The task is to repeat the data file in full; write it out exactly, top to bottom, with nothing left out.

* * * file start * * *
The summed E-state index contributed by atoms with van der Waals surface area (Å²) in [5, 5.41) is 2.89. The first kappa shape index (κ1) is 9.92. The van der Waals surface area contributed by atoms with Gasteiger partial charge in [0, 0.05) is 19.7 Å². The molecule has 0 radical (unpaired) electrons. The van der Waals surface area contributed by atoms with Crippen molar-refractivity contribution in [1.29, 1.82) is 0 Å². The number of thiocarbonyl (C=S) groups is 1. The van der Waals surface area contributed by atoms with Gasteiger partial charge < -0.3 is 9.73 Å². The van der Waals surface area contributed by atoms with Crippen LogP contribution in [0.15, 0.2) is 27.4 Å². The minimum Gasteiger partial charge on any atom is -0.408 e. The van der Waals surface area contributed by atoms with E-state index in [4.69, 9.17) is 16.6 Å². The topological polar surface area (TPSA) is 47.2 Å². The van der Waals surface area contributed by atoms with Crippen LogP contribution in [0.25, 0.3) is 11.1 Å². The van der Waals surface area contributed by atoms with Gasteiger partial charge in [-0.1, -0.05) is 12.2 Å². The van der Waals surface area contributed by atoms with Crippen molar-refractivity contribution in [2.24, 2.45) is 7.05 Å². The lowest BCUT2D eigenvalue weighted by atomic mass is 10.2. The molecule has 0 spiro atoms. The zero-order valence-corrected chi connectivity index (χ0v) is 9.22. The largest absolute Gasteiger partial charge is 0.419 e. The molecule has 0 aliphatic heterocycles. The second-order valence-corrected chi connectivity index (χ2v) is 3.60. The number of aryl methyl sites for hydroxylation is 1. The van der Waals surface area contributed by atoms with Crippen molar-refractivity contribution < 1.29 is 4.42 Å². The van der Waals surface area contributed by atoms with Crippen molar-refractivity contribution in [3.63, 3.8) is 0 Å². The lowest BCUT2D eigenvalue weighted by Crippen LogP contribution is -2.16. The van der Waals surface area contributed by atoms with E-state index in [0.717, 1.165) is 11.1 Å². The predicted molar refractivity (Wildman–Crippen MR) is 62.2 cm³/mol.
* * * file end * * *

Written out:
The summed E-state index contributed by atoms with van der Waals surface area (Å²) in [5, 5.41) is 2.89. The first kappa shape index (κ1) is 9.92. The van der Waals surface area contributed by atoms with Gasteiger partial charge in [0, 0.05) is 19.7 Å². The molecule has 0 radical (unpaired) electrons. The van der Waals surface area contributed by atoms with Crippen molar-refractivity contribution in [1.29, 1.82) is 0 Å². The number of thiocarbonyl (C=S) groups is 1. The van der Waals surface area contributed by atoms with Gasteiger partial charge < -0.3 is 9.73 Å². The van der Waals surface area contributed by atoms with Crippen LogP contribution in [0.15, 0.2) is 27.4 Å². The minimum Gasteiger partial charge on any atom is -0.408 e. The van der Waals surface area contributed by atoms with E-state index in [4.69, 9.17) is 16.6 Å². The topological polar surface area (TPSA) is 47.2 Å². The van der Waals surface area contributed by atoms with Crippen LogP contribution in [0.25, 0.3) is 11.1 Å². The van der Waals surface area contributed by atoms with Gasteiger partial charge in [-0.1, -0.05) is 12.2 Å². The van der Waals surface area contributed by atoms with Crippen molar-refractivity contribution in [2.24, 2.45) is 7.05 Å². The lowest BCUT2D eigenvalue weighted by atomic mass is 10.2. The molecule has 0 spiro atoms. The zero-order valence-corrected chi connectivity index (χ0v) is 9.22. The largest absolute Gasteiger partial charge is 0.419 e. The molecule has 0 aliphatic heterocycles. The second-order valence-corrected chi connectivity index (χ2v) is 3.60. The number of aryl methyl sites for hydroxylation is 1. The van der Waals surface area contributed by atoms with Crippen molar-refractivity contribution < 1.29 is 4.42 Å². The van der Waals surface area contributed by atoms with Crippen molar-refractivity contribution in [3.63, 3.8) is 0 Å². The lowest BCUT2D eigenvalue weighted by Crippen LogP contribution is -2.16. The van der Waals surface area contributed by atoms with E-state index in [0.717, 1.165) is 11.1 Å². The predicted molar refractivity (Wildman–Crippen MR) is 62.2 cm³/mol.